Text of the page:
[0004] Conventional analogue loudspeakers have a limited dynamic range as compared to the available dynamic range of the latest digital recordings (for example 24 bit or DSD). Digital recordings use up to 24 bits and this implies a dynamic range of 141 dB. Digital loudspeakers, involving 2N single bit devices (with N=24, this number is 1.7×107) have been proposed—see WO96/31086. However, these suffer from obvious complexity and poor performance associated with the interaction effects between the different devices, which have discouraged widespread use of such systems. A further problem is the inability of most loudspeakers to reproduce realistic absolute levels of sound (up to say 120 dB at 1 m without distortion), so such digital loudspeakers cannot take full advantage of the 24-bit fidelity.

[0005] A conventional loudspeaker system, such as that shown in FIG. 1, will suffer distortion and other detrimental effects if the dynamic range supplied to any of the drivers/loudspeakers 1, 2 or 3 exceeds much more than 100 dB. Note, although conventional speakers can be constructed to have a dynamic range of approaching 120 dB they are very expensive. More usually the dynamic range of a conventional speaker is in the region of 100 dB.

[0006] It is therefore an object of the present invention to provide a loudspeaker system, which overcomes or at least mitigates the above-mentioned problems with prior art systems.

[0007] Accordingly this invention provides a “multiple input loudspeaker system” (as herein defined) comprising one or more loudspeakers and a plurality of analogue drives arranged in use to drive the one or more loudspeakers wherein, in use, the one or more loudspeakers are input a drive signal having a time varying signal level and, at any particular time, the signal level measured at the input to the loudspeaker system determines the operational state of each of the drivers.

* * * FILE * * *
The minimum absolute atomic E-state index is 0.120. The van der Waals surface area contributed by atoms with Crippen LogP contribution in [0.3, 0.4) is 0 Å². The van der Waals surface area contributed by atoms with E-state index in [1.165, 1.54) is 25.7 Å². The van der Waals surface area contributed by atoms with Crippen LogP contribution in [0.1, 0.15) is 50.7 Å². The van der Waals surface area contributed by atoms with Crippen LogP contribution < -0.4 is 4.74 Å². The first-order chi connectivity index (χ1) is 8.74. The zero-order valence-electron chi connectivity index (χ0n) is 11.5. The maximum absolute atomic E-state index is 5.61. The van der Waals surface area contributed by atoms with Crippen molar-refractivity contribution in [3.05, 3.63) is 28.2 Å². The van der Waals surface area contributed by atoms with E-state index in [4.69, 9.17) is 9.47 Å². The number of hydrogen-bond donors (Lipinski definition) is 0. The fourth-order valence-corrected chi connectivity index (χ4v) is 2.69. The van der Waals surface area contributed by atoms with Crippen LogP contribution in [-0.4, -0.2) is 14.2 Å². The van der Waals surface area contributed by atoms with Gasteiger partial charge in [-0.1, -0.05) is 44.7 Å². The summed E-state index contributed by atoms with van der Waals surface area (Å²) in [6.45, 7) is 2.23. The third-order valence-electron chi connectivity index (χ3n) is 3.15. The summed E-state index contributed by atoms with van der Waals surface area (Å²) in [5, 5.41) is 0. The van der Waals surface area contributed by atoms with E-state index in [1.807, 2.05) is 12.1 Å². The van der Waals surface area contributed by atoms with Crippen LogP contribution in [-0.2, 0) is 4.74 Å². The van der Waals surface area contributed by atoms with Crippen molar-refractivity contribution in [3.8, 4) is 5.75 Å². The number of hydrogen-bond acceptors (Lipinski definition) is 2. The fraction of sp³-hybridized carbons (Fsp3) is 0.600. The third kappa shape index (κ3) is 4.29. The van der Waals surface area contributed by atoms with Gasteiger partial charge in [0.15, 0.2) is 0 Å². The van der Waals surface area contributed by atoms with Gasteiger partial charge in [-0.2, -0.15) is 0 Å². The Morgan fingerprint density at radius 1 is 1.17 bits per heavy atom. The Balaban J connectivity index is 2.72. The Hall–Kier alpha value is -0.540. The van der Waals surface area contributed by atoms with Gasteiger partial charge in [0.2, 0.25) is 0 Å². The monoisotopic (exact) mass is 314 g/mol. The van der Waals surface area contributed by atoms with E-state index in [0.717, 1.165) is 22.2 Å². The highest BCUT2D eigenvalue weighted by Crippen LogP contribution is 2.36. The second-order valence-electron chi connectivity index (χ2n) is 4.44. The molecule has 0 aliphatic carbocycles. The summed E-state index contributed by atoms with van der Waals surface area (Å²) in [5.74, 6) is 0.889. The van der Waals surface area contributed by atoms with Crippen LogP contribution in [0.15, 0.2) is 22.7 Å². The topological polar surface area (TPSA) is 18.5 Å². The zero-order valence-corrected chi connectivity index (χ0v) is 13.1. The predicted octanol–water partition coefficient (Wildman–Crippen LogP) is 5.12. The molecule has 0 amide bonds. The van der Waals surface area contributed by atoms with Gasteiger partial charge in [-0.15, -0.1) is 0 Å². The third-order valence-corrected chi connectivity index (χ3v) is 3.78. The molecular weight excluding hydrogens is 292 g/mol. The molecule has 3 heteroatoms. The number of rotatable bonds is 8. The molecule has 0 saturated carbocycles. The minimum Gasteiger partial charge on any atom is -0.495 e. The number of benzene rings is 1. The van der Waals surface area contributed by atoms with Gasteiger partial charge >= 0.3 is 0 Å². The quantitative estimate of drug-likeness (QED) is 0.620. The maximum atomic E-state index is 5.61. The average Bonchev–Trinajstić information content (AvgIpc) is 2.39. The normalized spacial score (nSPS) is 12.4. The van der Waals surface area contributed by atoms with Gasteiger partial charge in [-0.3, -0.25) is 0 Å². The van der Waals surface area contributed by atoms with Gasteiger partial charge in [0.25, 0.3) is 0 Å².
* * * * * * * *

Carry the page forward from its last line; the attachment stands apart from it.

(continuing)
[0008] A “multiple input loudspeaker” may be made up from a plurality of conventional analogue loudspeakers or alternatively from a panel-form loudspeaker, sometimes referred to as a flat panel loudspeaker or a multi-mode radiator, having a plurality of analogue drivers.

[0009] A “multiple input loudspeaker” is not a conventional multiple channel loudspeaker system (used for example in surround sound or stereo sound systems) although it could be applied to such a multiple channel system.

[0010] “Multiple input loudspeaker” systems in contrast may be defined as systems in which a master drive signal is devoted into a plurality of signals which are applied to a plurality of drivers but for which at any particular frequency, the relationship between the signals passed to each driver depends on the level of the master signal. This distinction is illustrated in FIGS. 1 and 2.

[0011]FIG. 1 as described above represents a conventional loudspeaker system. FIG. 2 shows a multiple input loudspeaker system covered by the invention comprising a number of drivers 10 a, 10 b, 10 c, 10 d . . . 10 n, which receive their input from a master signal 8. Note, this master signal could be the same as master signal 4 in FIG. 1 or it could represent one of the channels 5 a, 6 a or 7 a or any other aspect of an audio system.